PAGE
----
What are your plans for the immediate future and how far do you think this band can evolve, taking into consideration the current state of the music industry?

Tom: First and foremost we want to get the new lineup gig-ready and get out there and play some shows. As for the long-term, there are no expectations.

We all have day jobs still, and whilst we'd love for this band to take off and are putting all the spare time and love and energy we can into it, we're still doing it for the love first and foremost.

Having said that, I now think we finally have the perfect lineup, so there's definitely a lot of enthusiasm about writing new and more challenging music, and already talk about how we're going to approach a third album.

Do you have any interests outside the band? How would you generally describe yourself as a person/people?

Tom: My main interest is music anyway. I spend pretty much all my free time thinking about it, but I happen to like pretty much every kind of music, as long as it has some genuine emotional content to it, so it's easy for me to step away from the metal world when it gets too much. I do a lot of self-study and try to play with as many different people as possible. It's all about self-development and enjoyment. Beyond that, I guess we all have a lot of interest in sociopolitical/ environmental issues etc.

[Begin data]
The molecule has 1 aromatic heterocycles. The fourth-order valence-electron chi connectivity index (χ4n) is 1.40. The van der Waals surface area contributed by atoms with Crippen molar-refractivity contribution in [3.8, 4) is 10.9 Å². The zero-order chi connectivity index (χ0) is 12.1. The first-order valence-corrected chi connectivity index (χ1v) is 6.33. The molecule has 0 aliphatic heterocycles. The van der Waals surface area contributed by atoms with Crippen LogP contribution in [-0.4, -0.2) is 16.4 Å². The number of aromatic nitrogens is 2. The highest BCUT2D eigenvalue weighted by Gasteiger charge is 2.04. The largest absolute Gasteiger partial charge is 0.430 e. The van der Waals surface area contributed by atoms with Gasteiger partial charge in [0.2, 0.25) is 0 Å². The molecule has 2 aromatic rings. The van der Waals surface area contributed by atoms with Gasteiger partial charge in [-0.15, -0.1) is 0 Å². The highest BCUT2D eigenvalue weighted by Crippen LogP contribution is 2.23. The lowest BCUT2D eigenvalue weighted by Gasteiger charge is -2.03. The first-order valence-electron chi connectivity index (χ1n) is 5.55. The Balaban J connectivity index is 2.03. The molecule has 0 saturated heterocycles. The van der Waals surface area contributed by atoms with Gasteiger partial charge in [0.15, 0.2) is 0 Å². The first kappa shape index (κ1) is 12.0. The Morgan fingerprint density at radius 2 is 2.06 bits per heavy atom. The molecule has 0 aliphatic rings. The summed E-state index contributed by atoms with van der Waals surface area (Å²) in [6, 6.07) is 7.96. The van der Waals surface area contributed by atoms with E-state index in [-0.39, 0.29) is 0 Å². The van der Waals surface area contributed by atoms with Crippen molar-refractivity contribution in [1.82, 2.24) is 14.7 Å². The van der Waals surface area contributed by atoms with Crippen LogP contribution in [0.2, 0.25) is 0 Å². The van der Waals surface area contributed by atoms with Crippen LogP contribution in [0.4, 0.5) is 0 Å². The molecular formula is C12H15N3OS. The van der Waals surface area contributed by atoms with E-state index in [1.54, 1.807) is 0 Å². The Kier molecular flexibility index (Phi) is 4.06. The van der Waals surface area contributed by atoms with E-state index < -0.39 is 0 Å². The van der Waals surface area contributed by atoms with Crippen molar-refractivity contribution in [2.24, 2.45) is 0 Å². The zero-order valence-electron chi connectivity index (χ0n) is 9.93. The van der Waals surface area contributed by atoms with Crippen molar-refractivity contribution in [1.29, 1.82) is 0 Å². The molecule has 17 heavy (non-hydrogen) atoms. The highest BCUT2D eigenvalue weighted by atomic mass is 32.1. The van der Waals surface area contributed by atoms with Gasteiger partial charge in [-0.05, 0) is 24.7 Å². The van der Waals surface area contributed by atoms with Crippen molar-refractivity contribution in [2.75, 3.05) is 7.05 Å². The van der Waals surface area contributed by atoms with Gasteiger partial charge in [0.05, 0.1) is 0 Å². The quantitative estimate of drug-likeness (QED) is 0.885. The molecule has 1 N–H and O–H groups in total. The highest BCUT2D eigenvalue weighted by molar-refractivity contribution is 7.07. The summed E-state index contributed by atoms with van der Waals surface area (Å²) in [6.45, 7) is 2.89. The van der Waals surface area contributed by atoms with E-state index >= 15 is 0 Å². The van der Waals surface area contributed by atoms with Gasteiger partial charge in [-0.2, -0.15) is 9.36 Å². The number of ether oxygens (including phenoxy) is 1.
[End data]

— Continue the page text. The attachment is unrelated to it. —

Can you name a few of the albums that are responsible for your musical upbringing and which have been the source of inspiration for the band in general?

Tom: There are so many albums that have influenced me, no matter how directly. The first metal album I heard was "Youthanasia" by Megadeth. The first progressive metal album I heard was "Awake" by Dream Theater. Since then my musical interests just went in all directions at once! There are too many influences to choose any main sources of inspiration.

Tom, thank you very much for doing this interview - the last words are yours!

Tom: Thank you so much for your interest in the band. To any fans reading this, we hope to play for you this year!


Interview © February 2008 John Stefanis